States turn to gaming for revenue

Feb 19, 2008 6:12 AM

There are big bucks to be made from gaming legislation (just ask Pennsylvania Gov. Ed Rendell) so it’s no surprise that more states are looking at the possibility of approving casinos in their states.

But, what’s the answer: more casino licenses or a restricted number of licenses?

Massachusetts Gov. Deval Patrick has proposed limiting casino licenses to three while Kentucky Gov. Steve Beshear sees the need for 12 licenses, seven for the existing racetracks and five stand alone casinos on the state’s borders with Indiana, Ohio, Tennessee and West Virginia.

Both plans have triggered major opposition.

Patrick’s plan would place casinos in the Boston area, in the middle of the state and on the western edge near the New York state border. And even that is one license too many says Massachusetts native Sheldon Adelson, chairman and CEO of Las Vegas Sands Corp.

If the casino proposal can get past stalwart gaming expansion opponents, such as House Speaker Salvatore DiMasi, there will be additional battles from Native American tribes that will be looking for casinos of their own.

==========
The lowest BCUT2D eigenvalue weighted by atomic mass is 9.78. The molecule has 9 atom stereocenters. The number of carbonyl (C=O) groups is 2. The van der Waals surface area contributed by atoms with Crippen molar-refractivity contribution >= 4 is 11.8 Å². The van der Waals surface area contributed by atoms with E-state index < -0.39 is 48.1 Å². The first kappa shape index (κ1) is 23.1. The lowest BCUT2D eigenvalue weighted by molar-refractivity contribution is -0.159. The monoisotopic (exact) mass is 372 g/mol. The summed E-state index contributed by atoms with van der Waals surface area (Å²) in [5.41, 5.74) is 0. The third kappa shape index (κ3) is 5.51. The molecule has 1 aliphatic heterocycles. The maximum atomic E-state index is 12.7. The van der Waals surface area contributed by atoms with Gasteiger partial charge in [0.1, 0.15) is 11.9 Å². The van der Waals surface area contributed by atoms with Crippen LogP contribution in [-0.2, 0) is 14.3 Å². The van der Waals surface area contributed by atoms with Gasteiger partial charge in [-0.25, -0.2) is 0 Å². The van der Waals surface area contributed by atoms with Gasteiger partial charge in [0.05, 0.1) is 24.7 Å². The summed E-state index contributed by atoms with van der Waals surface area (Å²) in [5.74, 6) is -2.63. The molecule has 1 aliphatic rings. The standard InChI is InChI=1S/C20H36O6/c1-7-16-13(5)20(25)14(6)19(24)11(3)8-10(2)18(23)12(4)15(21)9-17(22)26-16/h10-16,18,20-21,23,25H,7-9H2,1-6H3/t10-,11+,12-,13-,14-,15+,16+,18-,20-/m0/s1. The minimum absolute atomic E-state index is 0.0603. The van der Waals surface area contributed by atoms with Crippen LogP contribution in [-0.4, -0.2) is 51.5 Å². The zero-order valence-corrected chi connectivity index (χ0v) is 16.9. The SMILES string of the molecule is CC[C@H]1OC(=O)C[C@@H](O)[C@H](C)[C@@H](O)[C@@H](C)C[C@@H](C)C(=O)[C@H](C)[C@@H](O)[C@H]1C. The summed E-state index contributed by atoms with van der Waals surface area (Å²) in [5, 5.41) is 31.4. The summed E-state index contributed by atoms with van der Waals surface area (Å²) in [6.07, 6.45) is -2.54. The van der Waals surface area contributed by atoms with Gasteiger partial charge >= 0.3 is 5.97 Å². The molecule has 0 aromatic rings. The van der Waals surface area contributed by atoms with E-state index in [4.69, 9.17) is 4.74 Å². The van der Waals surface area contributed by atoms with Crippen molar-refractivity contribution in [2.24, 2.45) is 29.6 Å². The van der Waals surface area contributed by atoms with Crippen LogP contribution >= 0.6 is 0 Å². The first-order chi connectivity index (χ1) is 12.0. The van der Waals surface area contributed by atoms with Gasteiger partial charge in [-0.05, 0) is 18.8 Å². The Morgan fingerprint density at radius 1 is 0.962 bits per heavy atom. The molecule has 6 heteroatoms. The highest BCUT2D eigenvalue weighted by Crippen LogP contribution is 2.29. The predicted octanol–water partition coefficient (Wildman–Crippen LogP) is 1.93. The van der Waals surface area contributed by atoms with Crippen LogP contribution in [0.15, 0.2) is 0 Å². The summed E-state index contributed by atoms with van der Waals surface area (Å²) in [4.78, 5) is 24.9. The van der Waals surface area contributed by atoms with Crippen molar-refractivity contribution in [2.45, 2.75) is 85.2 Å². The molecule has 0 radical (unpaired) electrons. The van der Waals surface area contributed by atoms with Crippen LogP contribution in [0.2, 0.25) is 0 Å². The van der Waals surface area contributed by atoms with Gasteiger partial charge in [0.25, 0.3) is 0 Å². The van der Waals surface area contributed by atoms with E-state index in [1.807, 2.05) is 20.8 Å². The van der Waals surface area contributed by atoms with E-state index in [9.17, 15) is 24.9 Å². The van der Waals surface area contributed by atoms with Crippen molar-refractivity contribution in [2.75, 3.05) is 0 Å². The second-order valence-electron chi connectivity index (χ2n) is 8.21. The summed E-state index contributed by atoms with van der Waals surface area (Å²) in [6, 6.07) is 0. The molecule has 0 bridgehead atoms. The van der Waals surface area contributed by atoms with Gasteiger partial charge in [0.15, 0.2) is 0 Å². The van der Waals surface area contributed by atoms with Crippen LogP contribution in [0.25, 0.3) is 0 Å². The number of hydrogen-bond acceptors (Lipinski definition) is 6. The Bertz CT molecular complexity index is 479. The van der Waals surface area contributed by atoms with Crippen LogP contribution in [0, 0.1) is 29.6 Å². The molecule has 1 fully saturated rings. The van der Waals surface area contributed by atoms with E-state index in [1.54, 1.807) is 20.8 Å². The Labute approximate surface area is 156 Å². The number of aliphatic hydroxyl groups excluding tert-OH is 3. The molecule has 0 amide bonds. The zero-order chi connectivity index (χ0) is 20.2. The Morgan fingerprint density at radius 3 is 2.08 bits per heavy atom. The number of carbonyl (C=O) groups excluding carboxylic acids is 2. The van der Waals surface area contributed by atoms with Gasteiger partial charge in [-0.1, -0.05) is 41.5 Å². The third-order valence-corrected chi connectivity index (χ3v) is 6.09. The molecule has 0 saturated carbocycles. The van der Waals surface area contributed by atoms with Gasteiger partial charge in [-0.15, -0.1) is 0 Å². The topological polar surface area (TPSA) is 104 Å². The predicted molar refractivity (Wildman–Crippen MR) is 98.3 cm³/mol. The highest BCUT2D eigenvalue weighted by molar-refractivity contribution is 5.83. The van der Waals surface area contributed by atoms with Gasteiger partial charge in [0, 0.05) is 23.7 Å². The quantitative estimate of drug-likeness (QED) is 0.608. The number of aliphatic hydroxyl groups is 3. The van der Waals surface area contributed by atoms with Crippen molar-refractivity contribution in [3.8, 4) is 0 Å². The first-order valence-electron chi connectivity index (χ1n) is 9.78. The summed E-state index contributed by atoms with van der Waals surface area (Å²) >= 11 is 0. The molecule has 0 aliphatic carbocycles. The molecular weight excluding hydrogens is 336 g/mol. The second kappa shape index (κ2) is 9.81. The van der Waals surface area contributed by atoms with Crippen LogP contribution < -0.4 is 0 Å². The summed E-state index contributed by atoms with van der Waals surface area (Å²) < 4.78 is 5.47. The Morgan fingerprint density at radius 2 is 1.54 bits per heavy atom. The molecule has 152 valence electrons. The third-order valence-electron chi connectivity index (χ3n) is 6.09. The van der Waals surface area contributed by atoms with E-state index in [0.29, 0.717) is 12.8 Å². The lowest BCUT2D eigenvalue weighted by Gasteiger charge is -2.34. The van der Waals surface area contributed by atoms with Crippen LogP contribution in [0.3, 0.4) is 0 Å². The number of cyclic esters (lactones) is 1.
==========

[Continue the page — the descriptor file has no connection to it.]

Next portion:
Beshear is trying to overturn gaming opposition that existed for the past dozen years.

The newly-elected Democrat made the casino issue the centerpiece of his campaign last year when he took on former Gov. Ernie Fletcher, a major gambling opponent. Beshear was a clear winner but political activists insist it was not because of the gambling issue.

"We’ve been wrestling with this issue for over a decade now," Beshear stated, "It’s been debated and discussed but it has never been finally decided, and I think it is time to finally let the people decide this issue."

He said his proposal would generate $600 million a year in additional revenue for state government after all the casinos are fully operating. He said the proposal also would generate $500 million upfront application and licensing fees in 2009 and $300 million in 2010.

Politically-powerful Sen. Charlie Borders, chairman of the Senate Appropriations and Revenue Committee, said the $1 billion to $2 billion that Kentuckians would have to lose in casinos to generate the revenue that Beshear is projecting is money that would be diverted from retail businesses around the state.

"In my opinion, this would be devastating to the commonwealth. I don’t see where the votes will come from. We have very few members, in my opinion, who will bend to pressure," he added.

Also joining the fight against the proposed constitutional amendment is the Kentucky Council of Churches. Rev. Nancy Jo Kemper, Council’s head, called the plan "totally dishonest."